Caitlyn Jenner has more than two decades on me. Even so, when I look at that Vanity Fair cover, I feel ancient. Transgender, gender dysphoria, genderqueer, non-binary – all of these terms and the phenomena they describe are exotic to me. A few years ago, I suspect, they were still exotic to many of the people inside the media and out who are now handling them so deftly. When it comes to sexuality and gender, being a Catholic and de facto cultural conservative means being Rip van Winkle. You decide to take a power nap and end up sleeping through a revolution.
These past few days, a number of writers on Patheos’ Catholic Channel have tried to wrap their heads around Jenner 2.0. Some have taken flack for their tone, which critics claim is dismissive, snarky, or outright hostile. In their defense, a VF puff piece is the worst possible opening for a debate on such a sensitive subject. As an athlete, Jenner’s old, old news, and no more deserving of front-page treatment on that score than Leon Spinks. Gender transition aside, she doesn’t seem like a very interesting person. Whatever freakouts readers experience on account of Jenner’s new name, pronoun or wardrobe, are bound to be aggravated by their hard feelings toward celebrity culture in general.
And let’s not kid ourselves, gang. VF is banking on that reaction. It chose a shot where Caitlyn’s crotch is visible pour epater les bourgeois, and to make them wonder, “Damn! What-all she got left down there?” So, no – I can’t blame anyone for yelping when he’s kicked in the shins.
Yet (you’ll have noticed) I’ve elected to use the name and pronouns that Jenner has chosen for herself. Call it a strategic sacrifice. Even if Jenner can’t ever become a woman in the teleological sense, she is one in the legal sense. Disregarding that would be an act of brute defiance, like calling Zimbabwe “Rhodesia,” or Israel “that Zionist entity.” Rejectionism has its merits — it proves the strength of your convictions. But it also disenables you from doing anything but start a brawl.
Anyway, now that questions relating to gender and identity are being dumbed all the way down for us dinosaurs, it may be time to find some more engaging sources. A couple of years ago, The New Yorker ran a piece titled “About a Boy,” whose teenage subject was born a girl. Raised in an “affluent, wooded” suburb of New Haven, a “liberal enclave,” Skylar encountered no resistance when he declared himself male. His friends envy him, believing his story will make a great essay with which to impress college admissions boards. All in all, he comes across as one very well-adjusted, high-achieving kid. For that alone, you’ll hate his guts.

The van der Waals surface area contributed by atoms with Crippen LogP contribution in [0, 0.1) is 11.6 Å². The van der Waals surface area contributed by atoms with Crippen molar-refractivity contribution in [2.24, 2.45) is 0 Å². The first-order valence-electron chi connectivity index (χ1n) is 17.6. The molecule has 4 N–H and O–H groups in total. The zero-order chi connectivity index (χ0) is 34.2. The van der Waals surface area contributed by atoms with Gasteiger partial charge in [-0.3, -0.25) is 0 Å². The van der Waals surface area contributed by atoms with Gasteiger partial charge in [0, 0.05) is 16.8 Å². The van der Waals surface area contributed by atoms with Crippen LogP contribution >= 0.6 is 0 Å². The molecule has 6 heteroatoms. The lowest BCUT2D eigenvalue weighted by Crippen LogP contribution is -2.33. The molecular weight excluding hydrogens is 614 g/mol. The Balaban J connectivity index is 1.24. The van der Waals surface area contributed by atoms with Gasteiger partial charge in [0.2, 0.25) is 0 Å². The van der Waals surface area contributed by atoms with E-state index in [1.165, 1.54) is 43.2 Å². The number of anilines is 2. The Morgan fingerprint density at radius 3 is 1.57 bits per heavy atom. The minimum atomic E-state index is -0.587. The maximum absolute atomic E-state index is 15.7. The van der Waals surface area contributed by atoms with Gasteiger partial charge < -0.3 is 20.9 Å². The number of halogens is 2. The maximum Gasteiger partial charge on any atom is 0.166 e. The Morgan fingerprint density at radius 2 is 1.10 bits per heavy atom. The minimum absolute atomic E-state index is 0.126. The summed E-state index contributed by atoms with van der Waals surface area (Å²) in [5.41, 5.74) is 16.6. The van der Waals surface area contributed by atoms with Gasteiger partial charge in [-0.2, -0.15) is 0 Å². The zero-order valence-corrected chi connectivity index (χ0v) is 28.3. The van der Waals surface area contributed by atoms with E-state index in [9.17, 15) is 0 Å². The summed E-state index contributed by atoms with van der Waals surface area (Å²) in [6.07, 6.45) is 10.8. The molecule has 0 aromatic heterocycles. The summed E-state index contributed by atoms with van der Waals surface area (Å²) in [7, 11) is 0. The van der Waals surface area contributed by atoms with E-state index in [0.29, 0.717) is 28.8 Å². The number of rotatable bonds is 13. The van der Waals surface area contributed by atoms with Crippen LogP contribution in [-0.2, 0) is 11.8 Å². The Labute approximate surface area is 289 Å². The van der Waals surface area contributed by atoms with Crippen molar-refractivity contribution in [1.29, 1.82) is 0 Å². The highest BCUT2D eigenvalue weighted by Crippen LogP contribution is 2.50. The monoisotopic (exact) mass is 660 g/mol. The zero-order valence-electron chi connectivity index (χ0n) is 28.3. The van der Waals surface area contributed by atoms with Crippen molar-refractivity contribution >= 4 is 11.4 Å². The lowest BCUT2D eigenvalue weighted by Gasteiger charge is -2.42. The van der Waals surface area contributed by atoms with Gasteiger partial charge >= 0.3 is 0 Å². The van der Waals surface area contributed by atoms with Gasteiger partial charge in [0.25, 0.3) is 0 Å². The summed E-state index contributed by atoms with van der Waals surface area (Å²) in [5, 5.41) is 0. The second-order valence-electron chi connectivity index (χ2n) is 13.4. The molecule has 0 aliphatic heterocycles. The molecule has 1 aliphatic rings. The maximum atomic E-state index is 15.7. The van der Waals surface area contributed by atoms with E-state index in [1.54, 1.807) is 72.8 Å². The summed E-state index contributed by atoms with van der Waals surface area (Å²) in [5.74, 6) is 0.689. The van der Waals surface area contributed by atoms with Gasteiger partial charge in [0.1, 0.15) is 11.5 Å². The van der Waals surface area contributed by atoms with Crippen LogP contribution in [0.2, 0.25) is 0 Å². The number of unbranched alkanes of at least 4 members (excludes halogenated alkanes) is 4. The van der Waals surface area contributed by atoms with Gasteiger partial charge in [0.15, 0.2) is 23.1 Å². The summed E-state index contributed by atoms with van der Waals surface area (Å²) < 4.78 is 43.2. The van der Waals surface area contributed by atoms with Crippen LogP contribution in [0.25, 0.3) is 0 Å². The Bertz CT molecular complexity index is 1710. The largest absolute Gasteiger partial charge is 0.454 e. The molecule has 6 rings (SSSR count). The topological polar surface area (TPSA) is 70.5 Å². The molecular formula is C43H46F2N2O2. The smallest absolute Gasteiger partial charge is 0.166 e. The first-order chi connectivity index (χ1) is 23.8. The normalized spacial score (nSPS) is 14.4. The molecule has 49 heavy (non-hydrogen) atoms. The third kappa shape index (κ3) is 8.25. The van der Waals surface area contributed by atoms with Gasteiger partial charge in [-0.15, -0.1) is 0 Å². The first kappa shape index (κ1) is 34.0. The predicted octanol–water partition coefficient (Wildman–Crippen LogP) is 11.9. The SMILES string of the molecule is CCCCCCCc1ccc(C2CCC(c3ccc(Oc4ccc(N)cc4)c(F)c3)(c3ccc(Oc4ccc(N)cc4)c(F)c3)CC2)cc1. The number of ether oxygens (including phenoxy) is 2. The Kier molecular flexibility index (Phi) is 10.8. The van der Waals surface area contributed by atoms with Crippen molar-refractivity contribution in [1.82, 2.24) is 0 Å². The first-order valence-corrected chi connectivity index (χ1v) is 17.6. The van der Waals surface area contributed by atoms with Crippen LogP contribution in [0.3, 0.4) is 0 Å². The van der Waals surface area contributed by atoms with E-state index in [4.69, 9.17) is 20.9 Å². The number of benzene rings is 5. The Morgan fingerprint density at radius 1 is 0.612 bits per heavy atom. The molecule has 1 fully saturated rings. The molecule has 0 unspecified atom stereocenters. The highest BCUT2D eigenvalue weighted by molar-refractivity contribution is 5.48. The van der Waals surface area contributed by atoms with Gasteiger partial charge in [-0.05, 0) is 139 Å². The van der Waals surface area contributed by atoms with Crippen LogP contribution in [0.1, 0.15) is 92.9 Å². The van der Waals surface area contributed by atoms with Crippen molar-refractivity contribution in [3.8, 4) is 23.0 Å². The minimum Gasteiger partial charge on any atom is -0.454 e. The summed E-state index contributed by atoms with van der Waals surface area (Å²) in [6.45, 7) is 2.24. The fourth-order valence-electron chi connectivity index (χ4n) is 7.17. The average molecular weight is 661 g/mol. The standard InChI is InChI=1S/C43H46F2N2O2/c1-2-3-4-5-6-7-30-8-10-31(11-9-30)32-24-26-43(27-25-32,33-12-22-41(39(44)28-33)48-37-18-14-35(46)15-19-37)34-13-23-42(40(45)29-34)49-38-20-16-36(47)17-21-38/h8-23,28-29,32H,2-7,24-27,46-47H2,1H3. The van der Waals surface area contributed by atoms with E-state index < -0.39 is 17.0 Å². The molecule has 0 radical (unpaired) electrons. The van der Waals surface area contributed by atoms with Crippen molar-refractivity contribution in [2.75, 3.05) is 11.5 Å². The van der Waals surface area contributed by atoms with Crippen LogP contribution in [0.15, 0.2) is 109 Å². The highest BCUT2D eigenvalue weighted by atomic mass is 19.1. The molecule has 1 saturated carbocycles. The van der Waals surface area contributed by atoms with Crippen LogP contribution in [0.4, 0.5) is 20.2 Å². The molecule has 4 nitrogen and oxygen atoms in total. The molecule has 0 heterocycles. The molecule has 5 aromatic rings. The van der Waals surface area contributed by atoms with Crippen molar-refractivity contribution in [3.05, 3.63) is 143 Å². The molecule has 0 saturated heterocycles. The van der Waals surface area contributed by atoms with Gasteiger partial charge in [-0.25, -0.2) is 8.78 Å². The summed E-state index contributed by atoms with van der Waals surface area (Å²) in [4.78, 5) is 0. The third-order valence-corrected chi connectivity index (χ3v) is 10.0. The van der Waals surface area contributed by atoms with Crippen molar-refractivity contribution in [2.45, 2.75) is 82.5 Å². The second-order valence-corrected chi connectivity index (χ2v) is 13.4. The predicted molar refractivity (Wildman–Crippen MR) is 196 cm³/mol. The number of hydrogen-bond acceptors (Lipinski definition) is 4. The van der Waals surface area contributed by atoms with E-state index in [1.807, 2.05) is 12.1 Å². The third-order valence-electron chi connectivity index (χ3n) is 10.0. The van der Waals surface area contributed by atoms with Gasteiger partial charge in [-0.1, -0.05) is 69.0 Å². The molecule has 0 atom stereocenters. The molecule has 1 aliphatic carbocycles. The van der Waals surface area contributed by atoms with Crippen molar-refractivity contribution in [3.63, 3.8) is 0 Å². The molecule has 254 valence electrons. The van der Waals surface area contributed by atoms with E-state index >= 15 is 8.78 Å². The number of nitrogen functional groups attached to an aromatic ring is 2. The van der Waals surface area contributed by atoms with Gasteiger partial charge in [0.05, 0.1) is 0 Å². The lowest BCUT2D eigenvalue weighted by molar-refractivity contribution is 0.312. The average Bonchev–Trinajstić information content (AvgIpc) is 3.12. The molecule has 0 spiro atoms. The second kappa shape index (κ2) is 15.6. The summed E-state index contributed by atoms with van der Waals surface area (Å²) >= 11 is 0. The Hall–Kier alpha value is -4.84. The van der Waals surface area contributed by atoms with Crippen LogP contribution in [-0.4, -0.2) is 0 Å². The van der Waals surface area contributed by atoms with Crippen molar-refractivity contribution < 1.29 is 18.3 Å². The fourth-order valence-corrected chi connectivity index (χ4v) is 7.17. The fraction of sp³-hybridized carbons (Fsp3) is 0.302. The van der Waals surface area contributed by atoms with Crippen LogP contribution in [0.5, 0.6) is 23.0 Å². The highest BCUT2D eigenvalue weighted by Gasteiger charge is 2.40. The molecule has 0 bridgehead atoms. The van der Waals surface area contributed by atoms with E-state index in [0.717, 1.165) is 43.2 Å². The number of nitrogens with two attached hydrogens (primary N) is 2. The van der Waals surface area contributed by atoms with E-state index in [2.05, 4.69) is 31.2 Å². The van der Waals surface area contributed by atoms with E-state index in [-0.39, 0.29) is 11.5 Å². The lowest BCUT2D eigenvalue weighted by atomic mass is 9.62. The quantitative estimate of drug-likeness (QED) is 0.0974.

The article reports that stories like his are becoming more common. Increasingly, well-heeled parents see treating a 17-year-old to a double mastectomy as an analog to arranging for top-drawer SAT prep classes. For peers, body modifications like tattoos and piercings have made these surgeries seem more normal. “Because this change is happening so fast, and amid a flurry of mostly positive media attention,” the article cautions “it can be hard to recognize what a radical social experiment it is.”
Along with its generally anti-sensational approach, that cautious note makes the article well worth reading. One girl in a support group for trans teens confesses feeling “behind the curve” because she had started “socially transitioning” in high school, unlike many of the other members, who’d begun in elementary school. Small wonder the kids in this world are setting the pace of their own transitions – parents seem almost desperate to smother their reservations. Skylar’s mother, who “felt misgivings” when Skylar began wearing a binder to flatten his chest, now regrets that reaction as “totally inappropriate.” Of Skylar’s father, the author writes:
Sometimes, deep in a conversation, Chip would mention having had doubts, but he sounded tentative when he tried to articulate what those doubts had been, especially if Skylar was in the room. In one such instance, he said, carefully, “We grow and evolve in such complex ways, and there still existed this lingering thought that maybe he’ll think, I shouldn’t have done this—I could have lived as a man without doing the surgery.”
Between the “wisdom of repugnance” at one extreme and complete surrender on the other, there has to be some middle ground, and it’s heartbreaking that Skylar’s Yale-educated father can’t seem to find it.
But another parent gropes after it a little more resolutely. Danielle, the mother of Aidan, a 17-year-old transitioning to male, proposes that giving kids hormones, along with new names, might not, in the end, make them all that happy. “But a lot of these kids are sad for a variety of reasons,” she tells the interviewer. “Maybe the gender feelings are the underlying cause, maybe not.” She continues:
“The kids who are edgy and funky and drawn to artsy things—these are conversations that are taking place in dorm rooms,” Danielle said. “There are tides of history that wash in, and when they wash out they leave some people stranded. The drug culture of the sixties was like that and the sexual culture of the eighties, with AIDS. I think this could be the next wave like that, and I don’t want my daughter to be a casualty.”
It’s a nice bit of common sense, delivered with unmistakable love.